it’s really it’s really powerful
additional benefits of physical activity um lower risk of all-cause mortality that’s
death lower cause of death if you exercise and or become physical like physically
active as we define the two are different exercise is a type of physical activity but we’re talking about the
overall benefits of physical activity um building community and connection which
i talked about my personal experience with that it sets a healthy example for your children and other family members
because you can’t really tell your kids they need to go outside and play and there’s nobody outside you know
you’re sitting in the house i mean lead by example kind of thing um increase self-confidence and self-esteem
i know that’s been very very true for me and that’s what made me think that this graphic was so funny i’ll give you a
minute to read that
so if physical activity has all these
benefits and it’s free why not as nike says just do it
well what are the roadblocks i’m not motivated to do it um
well it was interesting because as i was thinking about my talk today i was also
thinking about um i i did go and exercise today in the same small group that i exercise in and
most of they’re all women most of the women are i think our youngest is 38 it’s a group
of about six or seven the oldest is in her mid 60s and we’re everywhere in between
and after workout today i said what is everybody’s motivation for working out
today like what is your or not today just in general what is your motivation to work out and the answers i got were really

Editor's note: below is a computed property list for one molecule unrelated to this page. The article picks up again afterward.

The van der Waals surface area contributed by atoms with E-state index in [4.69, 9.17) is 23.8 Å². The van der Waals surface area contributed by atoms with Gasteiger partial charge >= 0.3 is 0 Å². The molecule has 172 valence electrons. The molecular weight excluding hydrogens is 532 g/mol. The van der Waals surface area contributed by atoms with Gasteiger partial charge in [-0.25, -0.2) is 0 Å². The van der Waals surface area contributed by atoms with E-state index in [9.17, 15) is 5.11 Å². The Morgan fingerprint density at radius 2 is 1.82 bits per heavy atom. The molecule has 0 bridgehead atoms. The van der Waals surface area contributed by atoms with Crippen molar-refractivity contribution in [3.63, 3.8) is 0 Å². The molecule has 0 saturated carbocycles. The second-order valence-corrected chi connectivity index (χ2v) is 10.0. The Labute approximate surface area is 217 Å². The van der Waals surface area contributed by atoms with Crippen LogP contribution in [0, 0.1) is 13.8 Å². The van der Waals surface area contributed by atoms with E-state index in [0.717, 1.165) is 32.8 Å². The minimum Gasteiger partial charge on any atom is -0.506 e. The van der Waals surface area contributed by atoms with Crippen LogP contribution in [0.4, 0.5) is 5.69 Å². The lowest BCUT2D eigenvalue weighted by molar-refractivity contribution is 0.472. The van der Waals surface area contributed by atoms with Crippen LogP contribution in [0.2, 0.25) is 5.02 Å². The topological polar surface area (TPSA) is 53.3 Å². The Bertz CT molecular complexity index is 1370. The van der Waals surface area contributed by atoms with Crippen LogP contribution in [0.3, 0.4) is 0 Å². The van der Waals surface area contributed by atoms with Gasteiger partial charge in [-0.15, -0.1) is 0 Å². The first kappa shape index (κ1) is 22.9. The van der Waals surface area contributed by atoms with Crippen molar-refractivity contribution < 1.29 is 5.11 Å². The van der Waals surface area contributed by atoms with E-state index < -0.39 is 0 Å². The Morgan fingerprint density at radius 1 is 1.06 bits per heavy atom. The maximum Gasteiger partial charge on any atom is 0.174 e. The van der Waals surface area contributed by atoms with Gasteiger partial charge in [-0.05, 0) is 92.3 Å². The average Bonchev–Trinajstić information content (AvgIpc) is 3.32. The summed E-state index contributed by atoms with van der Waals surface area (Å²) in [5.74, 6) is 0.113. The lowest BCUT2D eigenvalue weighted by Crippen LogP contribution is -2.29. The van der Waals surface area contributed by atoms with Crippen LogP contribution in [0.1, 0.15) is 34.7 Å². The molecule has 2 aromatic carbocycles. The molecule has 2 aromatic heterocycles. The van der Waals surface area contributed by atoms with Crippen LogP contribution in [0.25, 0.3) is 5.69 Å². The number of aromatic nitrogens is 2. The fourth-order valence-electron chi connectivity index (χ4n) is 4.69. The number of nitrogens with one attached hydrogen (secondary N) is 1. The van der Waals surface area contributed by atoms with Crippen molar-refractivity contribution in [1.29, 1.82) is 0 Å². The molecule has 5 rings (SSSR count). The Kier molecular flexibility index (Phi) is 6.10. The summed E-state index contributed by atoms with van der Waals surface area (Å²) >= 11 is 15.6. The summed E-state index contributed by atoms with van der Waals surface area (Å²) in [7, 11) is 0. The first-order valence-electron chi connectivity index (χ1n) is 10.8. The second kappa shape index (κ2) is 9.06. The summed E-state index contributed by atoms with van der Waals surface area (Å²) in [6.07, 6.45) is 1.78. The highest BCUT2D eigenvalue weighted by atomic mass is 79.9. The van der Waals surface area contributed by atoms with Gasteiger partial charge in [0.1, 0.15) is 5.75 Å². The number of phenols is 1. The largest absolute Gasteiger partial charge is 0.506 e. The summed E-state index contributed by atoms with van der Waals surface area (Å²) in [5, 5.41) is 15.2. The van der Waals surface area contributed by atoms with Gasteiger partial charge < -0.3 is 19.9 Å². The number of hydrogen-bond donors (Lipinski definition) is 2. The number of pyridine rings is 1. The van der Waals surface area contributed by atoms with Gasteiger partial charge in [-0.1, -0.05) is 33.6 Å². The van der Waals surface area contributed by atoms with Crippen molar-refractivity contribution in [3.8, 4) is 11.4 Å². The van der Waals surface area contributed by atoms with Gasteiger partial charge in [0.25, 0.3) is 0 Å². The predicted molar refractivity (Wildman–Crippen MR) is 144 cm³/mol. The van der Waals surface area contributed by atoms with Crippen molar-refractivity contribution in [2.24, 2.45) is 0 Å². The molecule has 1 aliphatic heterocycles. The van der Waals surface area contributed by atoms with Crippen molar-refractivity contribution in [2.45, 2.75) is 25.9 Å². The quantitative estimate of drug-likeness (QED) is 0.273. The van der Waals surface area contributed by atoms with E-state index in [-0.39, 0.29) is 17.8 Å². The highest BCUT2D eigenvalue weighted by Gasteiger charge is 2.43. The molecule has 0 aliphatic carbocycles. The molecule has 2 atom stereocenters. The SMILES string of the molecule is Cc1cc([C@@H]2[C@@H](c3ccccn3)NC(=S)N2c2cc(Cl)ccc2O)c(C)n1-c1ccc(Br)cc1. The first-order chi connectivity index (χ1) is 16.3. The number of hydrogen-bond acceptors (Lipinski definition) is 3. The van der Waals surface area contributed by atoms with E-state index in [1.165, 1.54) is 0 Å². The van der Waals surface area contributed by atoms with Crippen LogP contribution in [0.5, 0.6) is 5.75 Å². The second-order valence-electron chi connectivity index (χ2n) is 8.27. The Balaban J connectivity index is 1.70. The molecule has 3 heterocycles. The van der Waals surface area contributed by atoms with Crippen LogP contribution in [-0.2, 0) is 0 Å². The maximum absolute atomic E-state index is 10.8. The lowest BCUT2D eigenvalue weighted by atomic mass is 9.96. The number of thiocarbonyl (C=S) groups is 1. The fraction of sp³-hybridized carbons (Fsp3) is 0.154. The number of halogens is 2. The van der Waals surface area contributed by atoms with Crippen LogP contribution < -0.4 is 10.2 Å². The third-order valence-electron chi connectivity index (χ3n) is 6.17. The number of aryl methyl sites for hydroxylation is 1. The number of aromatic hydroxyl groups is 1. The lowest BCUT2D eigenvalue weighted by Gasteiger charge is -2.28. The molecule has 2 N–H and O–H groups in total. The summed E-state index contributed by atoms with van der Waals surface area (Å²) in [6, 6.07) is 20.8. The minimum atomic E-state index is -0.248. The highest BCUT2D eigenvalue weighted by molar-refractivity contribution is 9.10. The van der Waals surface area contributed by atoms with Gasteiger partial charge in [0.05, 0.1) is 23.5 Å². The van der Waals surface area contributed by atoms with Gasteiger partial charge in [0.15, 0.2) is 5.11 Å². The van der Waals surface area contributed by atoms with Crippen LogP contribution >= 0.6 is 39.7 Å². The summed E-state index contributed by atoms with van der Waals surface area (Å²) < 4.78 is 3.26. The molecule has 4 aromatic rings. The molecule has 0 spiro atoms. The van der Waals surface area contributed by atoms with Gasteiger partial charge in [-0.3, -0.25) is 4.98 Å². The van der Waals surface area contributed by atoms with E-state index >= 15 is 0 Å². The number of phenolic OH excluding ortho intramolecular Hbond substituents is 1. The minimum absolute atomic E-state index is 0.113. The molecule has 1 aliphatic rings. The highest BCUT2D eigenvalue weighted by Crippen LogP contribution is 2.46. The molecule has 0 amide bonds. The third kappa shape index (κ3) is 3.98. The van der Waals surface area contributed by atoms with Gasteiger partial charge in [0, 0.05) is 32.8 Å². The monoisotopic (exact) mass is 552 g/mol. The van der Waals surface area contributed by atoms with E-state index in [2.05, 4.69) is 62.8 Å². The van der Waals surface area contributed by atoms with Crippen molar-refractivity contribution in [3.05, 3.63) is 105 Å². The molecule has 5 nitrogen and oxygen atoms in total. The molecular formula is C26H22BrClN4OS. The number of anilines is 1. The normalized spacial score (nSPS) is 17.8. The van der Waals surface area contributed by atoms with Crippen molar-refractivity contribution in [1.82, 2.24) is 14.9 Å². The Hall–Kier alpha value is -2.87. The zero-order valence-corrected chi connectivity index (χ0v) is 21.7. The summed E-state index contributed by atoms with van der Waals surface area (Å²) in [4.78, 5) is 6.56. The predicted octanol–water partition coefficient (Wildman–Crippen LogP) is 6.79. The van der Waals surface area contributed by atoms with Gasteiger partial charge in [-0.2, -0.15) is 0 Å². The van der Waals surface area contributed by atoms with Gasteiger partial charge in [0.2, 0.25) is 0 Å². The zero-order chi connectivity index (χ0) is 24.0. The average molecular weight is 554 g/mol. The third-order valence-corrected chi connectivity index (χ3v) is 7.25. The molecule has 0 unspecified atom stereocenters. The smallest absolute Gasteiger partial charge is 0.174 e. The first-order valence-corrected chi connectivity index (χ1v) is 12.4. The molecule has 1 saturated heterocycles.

funny one woman said um actually i got three people that said
for my mental health so there’s that um i got one person who said so that i can
still fit in my clothes because i don’t want to have to buy new clothes i got one person who i hadn’t seen in a while
and she showed up and she said i don’t have motivation i said well you something got you here why are
you here and she said well covet is why i’m here i gained 17 pounds
and i have to get this off okay um and the most interesting answer that
i got was um because i have severe scoliosis and i had never noticed this
because i’m not her physician um because i have severe scoliosis and if i
didn’t do this i might not be able to [Music] walk
or do things comfortably and i’ve done this for 35 years and i don’t i don’t
know another way of life it’s like getting up and eating breakfast i get up and exercise i thought that was amazing
it gave me a whole new level and she actually is one of the oldest people in the class so i thought that was very
inspirational but some people just aren’t motivated
time time is a big player here um a lot of people when i say you know
do you work out no i don’t have time to do that um
so you have to find the time you have to prioritize um and carve out and it doesn’t matter
it can be just just 15 minutes i know that a couple of people at the maxwell